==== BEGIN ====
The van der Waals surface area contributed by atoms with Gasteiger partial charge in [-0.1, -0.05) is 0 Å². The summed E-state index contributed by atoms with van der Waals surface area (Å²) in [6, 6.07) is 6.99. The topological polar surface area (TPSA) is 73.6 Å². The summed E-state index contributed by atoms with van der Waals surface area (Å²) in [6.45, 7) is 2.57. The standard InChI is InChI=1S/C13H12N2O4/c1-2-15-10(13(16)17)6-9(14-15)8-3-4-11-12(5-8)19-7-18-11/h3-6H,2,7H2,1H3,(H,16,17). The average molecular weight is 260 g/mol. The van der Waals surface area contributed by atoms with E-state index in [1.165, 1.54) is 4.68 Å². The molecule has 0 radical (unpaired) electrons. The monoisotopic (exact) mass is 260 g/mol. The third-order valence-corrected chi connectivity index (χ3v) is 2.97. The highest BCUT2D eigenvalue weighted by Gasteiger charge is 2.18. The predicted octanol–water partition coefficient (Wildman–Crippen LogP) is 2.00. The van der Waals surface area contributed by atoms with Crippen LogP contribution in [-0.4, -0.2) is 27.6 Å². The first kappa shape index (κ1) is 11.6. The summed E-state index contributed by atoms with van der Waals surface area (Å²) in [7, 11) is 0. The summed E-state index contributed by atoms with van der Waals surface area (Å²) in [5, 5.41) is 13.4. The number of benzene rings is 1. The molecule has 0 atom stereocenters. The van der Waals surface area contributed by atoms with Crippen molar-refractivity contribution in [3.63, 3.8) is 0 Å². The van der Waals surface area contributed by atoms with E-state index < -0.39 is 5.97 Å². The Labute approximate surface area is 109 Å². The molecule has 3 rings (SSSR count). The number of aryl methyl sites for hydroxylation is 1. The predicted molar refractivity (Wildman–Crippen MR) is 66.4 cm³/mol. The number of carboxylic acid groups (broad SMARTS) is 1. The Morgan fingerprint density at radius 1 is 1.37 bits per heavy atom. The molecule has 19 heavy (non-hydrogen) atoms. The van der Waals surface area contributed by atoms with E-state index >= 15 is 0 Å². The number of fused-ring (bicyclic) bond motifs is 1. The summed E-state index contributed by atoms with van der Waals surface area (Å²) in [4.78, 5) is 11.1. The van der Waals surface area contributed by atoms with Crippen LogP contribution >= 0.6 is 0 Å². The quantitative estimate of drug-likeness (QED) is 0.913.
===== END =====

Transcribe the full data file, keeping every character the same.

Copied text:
The van der Waals surface area contributed by atoms with Gasteiger partial charge in [-0.1, -0.05) is 0 Å². The summed E-state index contributed by atoms with van der Waals surface area (Å²) in [6, 6.07) is 6.99. The topological polar surface area (TPSA) is 73.6 Å². The summed E-state index contributed by atoms with van der Waals surface area (Å²) in [6.45, 7) is 2.57. The standard InChI is InChI=1S/C13H12N2O4/c1-2-15-10(13(16)17)6-9(14-15)8-3-4-11-12(5-8)19-7-18-11/h3-6H,2,7H2,1H3,(H,16,17). The average molecular weight is 260 g/mol. The van der Waals surface area contributed by atoms with E-state index in [1.165, 1.54) is 4.68 Å². The molecule has 0 radical (unpaired) electrons. The monoisotopic (exact) mass is 260 g/mol. The third-order valence-corrected chi connectivity index (χ3v) is 2.97. The highest BCUT2D eigenvalue weighted by Gasteiger charge is 2.18. The predicted octanol–water partition coefficient (Wildman–Crippen LogP) is 2.00. The van der Waals surface area contributed by atoms with Crippen LogP contribution in [-0.4, -0.2) is 27.6 Å². The first kappa shape index (κ1) is 11.6. The summed E-state index contributed by atoms with van der Waals surface area (Å²) in [7, 11) is 0. The summed E-state index contributed by atoms with van der Waals surface area (Å²) in [5, 5.41) is 13.4. The number of benzene rings is 1. The molecule has 0 atom stereocenters. The van der Waals surface area contributed by atoms with Crippen molar-refractivity contribution in [3.63, 3.8) is 0 Å². The van der Waals surface area contributed by atoms with E-state index < -0.39 is 5.97 Å². The Labute approximate surface area is 109 Å². The molecule has 3 rings (SSSR count). The number of aryl methyl sites for hydroxylation is 1. The predicted molar refractivity (Wildman–Crippen MR) is 66.4 cm³/mol. The number of carboxylic acid groups (broad SMARTS) is 1. The Morgan fingerprint density at radius 1 is 1.37 bits per heavy atom. The molecule has 19 heavy (non-hydrogen) atoms. The van der Waals surface area contributed by atoms with E-state index >= 15 is 0 Å². The number of fused-ring (bicyclic) bond motifs is 1. The summed E-state index contributed by atoms with van der Waals surface area (Å²) in [4.78, 5) is 11.1. The van der Waals surface area contributed by atoms with Crippen LogP contribution >= 0.6 is 0 Å². The quantitative estimate of drug-likeness (QED) is 0.913.